This paper presents a model using MATLAB/Simulink, to demonstrate how a Vanadium Redox Flow Battery (VRFB) device can provide multi-ancillary services, focusing on frequency regulation and peak-shaving functions. Vanadium Redox Flow Batteries (VRFB) are a promising option to mitigate many of these shortcomings, and demonstration projects using this technology are being implemented both in Europe and in the USA. The study presents a storage system at a medium voltage substation and considers a small grid load profile, originating from a residential neighbourhood and fast charging stations demand. The model also includes an inverter controller that provides a net power output from the battery system, in order to offer both services simultaneously.

Simulation results show that the VRFB storage device can regulate frequency effectively due to its fast response time, while still performing peak-shaving services. VRFB potential in grid connected systems is discussed to increase awareness of decision makers, while identifying the main challenges for wider implementation of storage systems, particularly related to market structure and standardisation requirements.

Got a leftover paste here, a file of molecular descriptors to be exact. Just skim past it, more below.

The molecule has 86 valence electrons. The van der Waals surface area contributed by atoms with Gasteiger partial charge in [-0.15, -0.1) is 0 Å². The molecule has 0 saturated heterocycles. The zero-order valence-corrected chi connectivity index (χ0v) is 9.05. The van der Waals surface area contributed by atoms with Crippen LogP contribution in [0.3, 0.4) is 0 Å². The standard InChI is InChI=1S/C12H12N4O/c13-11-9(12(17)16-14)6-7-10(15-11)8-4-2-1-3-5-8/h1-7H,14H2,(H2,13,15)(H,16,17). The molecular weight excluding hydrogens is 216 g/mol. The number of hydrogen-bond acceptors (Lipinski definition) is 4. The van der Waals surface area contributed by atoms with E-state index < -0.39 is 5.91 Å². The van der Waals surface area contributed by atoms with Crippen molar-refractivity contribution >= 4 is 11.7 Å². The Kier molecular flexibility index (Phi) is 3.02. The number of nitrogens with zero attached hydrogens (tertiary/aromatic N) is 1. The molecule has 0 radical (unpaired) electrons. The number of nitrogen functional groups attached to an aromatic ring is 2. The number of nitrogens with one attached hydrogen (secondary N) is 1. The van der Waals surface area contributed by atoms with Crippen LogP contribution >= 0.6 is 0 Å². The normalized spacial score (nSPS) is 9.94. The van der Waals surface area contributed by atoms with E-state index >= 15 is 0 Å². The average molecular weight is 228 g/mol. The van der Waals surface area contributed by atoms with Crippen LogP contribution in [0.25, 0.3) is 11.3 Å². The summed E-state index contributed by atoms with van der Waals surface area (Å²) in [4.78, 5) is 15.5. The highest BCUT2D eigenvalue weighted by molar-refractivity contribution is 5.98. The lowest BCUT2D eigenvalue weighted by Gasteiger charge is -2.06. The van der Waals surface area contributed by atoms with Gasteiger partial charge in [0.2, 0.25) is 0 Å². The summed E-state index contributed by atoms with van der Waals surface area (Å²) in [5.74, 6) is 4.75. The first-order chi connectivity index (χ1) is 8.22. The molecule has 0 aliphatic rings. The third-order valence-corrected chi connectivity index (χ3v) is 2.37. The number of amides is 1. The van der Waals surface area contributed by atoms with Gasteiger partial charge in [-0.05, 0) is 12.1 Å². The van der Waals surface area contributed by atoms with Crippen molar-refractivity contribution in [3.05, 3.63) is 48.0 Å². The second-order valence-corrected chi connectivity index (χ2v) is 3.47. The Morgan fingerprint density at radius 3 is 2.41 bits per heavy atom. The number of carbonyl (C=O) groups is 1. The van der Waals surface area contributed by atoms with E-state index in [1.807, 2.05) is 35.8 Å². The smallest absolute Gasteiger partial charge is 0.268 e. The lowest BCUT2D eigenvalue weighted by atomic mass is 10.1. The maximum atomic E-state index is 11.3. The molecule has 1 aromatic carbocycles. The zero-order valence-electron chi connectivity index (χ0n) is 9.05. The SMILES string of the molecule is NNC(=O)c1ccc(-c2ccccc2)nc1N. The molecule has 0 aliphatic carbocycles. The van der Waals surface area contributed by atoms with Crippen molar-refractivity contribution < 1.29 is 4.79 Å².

2015 - Market Integration Scheme of a Multi-Terminal HVDC Grid in the North Seas

This paper examines the market integration of a centrally dispatched multi-terminalHVDC Grid based on droop control.

The development of a multi-terminal high voltage DC (HVDC) grid based on voltage source converter (VSC) technology has been envisaged as a key development for harnessing the vast offshore wind production potential of the North Seas. 

Particular emphasis is given on the management of onshore imbalance volumes due to offshore wind power forecast errors. The economic importance of the control choices of the operator of such an active transmission grid is highlighted, and regulatory implications are briefly discussed.

The main contribution of the paper is the coherent development of a droop-controlled MT HVDC grid scheme that integrates optimal power flow (OPF) dispatch, and imbalance volume management.

2013 - Characterisation of electrical energy storage technologies

This paper provides a qualitative methodology to select the appropriate technology or mix of technologies for different applications. The multiple comparisons according to different characteristics distinguish this paper from others about energy storage systems. Firstly, the different technologies available for energy storage, as discussed in the literature, are described and compared.